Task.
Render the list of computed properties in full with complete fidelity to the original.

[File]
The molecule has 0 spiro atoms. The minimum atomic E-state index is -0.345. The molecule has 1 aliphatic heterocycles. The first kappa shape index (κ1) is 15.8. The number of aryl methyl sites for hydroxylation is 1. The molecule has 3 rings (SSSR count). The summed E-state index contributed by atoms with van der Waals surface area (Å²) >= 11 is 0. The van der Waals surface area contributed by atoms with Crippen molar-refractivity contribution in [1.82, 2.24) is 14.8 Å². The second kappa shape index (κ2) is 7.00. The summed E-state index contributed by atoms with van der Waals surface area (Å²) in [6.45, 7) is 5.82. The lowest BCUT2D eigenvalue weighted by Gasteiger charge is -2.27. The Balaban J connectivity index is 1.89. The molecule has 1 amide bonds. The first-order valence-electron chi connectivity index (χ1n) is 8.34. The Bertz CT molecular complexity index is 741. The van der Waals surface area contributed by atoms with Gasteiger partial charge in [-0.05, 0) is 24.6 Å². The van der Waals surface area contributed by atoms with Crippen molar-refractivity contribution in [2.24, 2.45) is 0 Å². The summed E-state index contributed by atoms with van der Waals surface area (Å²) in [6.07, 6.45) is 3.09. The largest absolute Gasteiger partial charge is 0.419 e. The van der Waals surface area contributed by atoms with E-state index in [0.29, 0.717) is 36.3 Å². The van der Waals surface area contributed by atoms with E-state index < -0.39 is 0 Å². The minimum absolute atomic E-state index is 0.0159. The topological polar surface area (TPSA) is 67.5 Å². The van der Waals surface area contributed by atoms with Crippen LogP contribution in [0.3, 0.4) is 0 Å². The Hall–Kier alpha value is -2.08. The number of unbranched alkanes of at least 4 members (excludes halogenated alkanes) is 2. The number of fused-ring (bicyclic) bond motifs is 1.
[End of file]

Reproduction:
The molecule has 0 spiro atoms. The minimum atomic E-state index is -0.345. The molecule has 1 aliphatic heterocycles. The first kappa shape index (κ1) is 15.8. The number of aryl methyl sites for hydroxylation is 1. The molecule has 3 rings (SSSR count). The summed E-state index contributed by atoms with van der Waals surface area (Å²) >= 11 is 0. The van der Waals surface area contributed by atoms with Crippen molar-refractivity contribution in [1.82, 2.24) is 14.8 Å². The second kappa shape index (κ2) is 7.00. The summed E-state index contributed by atoms with van der Waals surface area (Å²) in [6.45, 7) is 5.82. The lowest BCUT2D eigenvalue weighted by Gasteiger charge is -2.27. The Balaban J connectivity index is 1.89. The molecule has 1 amide bonds. The first-order valence-electron chi connectivity index (χ1n) is 8.34. The Bertz CT molecular complexity index is 741. The van der Waals surface area contributed by atoms with Gasteiger partial charge in [-0.05, 0) is 24.6 Å². The van der Waals surface area contributed by atoms with Crippen molar-refractivity contribution in [2.24, 2.45) is 0 Å². The summed E-state index contributed by atoms with van der Waals surface area (Å²) in [6.07, 6.45) is 3.09. The largest absolute Gasteiger partial charge is 0.419 e. The van der Waals surface area contributed by atoms with E-state index in [0.29, 0.717) is 36.3 Å². The van der Waals surface area contributed by atoms with E-state index < -0.39 is 0 Å². The minimum absolute atomic E-state index is 0.0159. The topological polar surface area (TPSA) is 67.5 Å². The van der Waals surface area contributed by atoms with Crippen LogP contribution in [0.3, 0.4) is 0 Å². The Hall–Kier alpha value is -2.08. The number of unbranched alkanes of at least 4 members (excludes halogenated alkanes) is 2. The number of fused-ring (bicyclic) bond motifs is 1.